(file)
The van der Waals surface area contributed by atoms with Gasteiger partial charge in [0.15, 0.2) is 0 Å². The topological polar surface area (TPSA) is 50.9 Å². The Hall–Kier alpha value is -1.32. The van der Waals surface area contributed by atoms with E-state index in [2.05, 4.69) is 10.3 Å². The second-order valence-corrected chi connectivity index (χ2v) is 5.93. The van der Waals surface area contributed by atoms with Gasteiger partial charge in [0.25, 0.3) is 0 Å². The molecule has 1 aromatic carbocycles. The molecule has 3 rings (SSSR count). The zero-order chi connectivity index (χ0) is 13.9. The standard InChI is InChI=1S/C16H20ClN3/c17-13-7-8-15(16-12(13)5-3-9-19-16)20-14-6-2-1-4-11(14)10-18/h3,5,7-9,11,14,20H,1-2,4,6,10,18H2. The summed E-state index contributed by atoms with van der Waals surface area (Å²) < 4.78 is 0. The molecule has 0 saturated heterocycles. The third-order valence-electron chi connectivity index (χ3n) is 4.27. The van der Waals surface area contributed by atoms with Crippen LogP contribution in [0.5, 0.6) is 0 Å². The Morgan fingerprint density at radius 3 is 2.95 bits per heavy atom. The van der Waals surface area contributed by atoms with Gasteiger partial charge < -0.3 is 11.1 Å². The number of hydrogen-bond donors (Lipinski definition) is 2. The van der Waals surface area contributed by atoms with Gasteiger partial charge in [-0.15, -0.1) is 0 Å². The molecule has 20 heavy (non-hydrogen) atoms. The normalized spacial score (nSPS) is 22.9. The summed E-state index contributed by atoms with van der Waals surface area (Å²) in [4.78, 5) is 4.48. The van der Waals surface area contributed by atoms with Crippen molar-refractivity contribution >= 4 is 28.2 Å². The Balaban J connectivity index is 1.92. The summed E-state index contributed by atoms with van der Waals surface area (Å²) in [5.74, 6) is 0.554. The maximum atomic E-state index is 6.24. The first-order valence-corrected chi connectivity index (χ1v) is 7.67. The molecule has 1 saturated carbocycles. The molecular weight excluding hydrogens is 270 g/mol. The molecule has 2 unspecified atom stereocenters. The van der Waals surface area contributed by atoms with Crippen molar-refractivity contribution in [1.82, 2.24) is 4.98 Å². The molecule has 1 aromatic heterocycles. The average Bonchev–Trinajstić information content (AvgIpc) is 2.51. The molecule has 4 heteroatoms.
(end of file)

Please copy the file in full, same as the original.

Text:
The van der Waals surface area contributed by atoms with Gasteiger partial charge in [0.15, 0.2) is 0 Å². The topological polar surface area (TPSA) is 50.9 Å². The Hall–Kier alpha value is -1.32. The van der Waals surface area contributed by atoms with E-state index in [2.05, 4.69) is 10.3 Å². The second-order valence-corrected chi connectivity index (χ2v) is 5.93. The van der Waals surface area contributed by atoms with Gasteiger partial charge in [0.25, 0.3) is 0 Å². The molecule has 1 aromatic carbocycles. The molecule has 3 rings (SSSR count). The zero-order chi connectivity index (χ0) is 13.9. The standard InChI is InChI=1S/C16H20ClN3/c17-13-7-8-15(16-12(13)5-3-9-19-16)20-14-6-2-1-4-11(14)10-18/h3,5,7-9,11,14,20H,1-2,4,6,10,18H2. The summed E-state index contributed by atoms with van der Waals surface area (Å²) < 4.78 is 0. The molecule has 0 saturated heterocycles. The third-order valence-electron chi connectivity index (χ3n) is 4.27. The van der Waals surface area contributed by atoms with Crippen LogP contribution in [0.5, 0.6) is 0 Å². The Morgan fingerprint density at radius 3 is 2.95 bits per heavy atom. The van der Waals surface area contributed by atoms with Gasteiger partial charge < -0.3 is 11.1 Å². The number of hydrogen-bond donors (Lipinski definition) is 2. The van der Waals surface area contributed by atoms with Gasteiger partial charge in [-0.15, -0.1) is 0 Å². The molecule has 20 heavy (non-hydrogen) atoms. The normalized spacial score (nSPS) is 22.9. The summed E-state index contributed by atoms with van der Waals surface area (Å²) in [4.78, 5) is 4.48. The van der Waals surface area contributed by atoms with Crippen molar-refractivity contribution >= 4 is 28.2 Å². The Balaban J connectivity index is 1.92. The summed E-state index contributed by atoms with van der Waals surface area (Å²) in [5.74, 6) is 0.554. The maximum atomic E-state index is 6.24. The first-order valence-corrected chi connectivity index (χ1v) is 7.67. The molecule has 1 saturated carbocycles. The molecular weight excluding hydrogens is 270 g/mol. The molecule has 2 unspecified atom stereocenters. The van der Waals surface area contributed by atoms with Crippen molar-refractivity contribution in [1.82, 2.24) is 4.98 Å². The molecule has 1 aromatic heterocycles. The average Bonchev–Trinajstić information content (AvgIpc) is 2.51. The molecule has 4 heteroatoms.